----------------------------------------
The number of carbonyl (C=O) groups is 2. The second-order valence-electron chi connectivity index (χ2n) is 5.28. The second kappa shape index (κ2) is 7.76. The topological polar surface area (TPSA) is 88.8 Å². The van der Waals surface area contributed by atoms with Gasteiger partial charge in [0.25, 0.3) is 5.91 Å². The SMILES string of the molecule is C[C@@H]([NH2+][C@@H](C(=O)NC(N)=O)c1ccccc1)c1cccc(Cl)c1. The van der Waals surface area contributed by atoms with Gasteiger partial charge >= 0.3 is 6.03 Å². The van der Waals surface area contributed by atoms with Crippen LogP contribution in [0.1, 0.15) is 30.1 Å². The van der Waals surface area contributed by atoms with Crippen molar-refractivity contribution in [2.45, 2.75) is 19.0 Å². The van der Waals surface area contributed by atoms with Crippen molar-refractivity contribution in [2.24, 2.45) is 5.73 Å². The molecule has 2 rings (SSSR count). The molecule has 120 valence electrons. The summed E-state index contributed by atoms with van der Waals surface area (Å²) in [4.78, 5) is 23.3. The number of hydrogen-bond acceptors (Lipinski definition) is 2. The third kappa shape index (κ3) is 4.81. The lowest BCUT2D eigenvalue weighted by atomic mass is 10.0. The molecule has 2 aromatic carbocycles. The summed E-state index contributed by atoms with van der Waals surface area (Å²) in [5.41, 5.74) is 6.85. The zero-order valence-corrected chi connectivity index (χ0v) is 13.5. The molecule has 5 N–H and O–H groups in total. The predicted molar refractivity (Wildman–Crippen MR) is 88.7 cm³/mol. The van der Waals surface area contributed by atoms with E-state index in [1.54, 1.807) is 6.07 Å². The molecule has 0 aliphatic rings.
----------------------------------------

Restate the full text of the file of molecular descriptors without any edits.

The number of carbonyl (C=O) groups is 2. The second-order valence-electron chi connectivity index (χ2n) is 5.28. The second kappa shape index (κ2) is 7.76. The topological polar surface area (TPSA) is 88.8 Å². The van der Waals surface area contributed by atoms with Gasteiger partial charge in [0.25, 0.3) is 5.91 Å². The SMILES string of the molecule is C[C@@H]([NH2+][C@@H](C(=O)NC(N)=O)c1ccccc1)c1cccc(Cl)c1. The van der Waals surface area contributed by atoms with Gasteiger partial charge >= 0.3 is 6.03 Å². The van der Waals surface area contributed by atoms with Crippen LogP contribution in [0.1, 0.15) is 30.1 Å². The van der Waals surface area contributed by atoms with Crippen molar-refractivity contribution in [2.45, 2.75) is 19.0 Å². The van der Waals surface area contributed by atoms with Crippen molar-refractivity contribution in [2.24, 2.45) is 5.73 Å². The molecule has 2 rings (SSSR count). The molecule has 120 valence electrons. The summed E-state index contributed by atoms with van der Waals surface area (Å²) in [4.78, 5) is 23.3. The number of hydrogen-bond acceptors (Lipinski definition) is 2. The third kappa shape index (κ3) is 4.81. The lowest BCUT2D eigenvalue weighted by atomic mass is 10.0. The molecule has 2 aromatic carbocycles. The summed E-state index contributed by atoms with van der Waals surface area (Å²) in [5.41, 5.74) is 6.85. The zero-order valence-corrected chi connectivity index (χ0v) is 13.5. The molecule has 5 N–H and O–H groups in total. The predicted molar refractivity (Wildman–Crippen MR) is 88.7 cm³/mol. The van der Waals surface area contributed by atoms with E-state index in [1.54, 1.807) is 6.07 Å². The molecule has 0 aliphatic rings.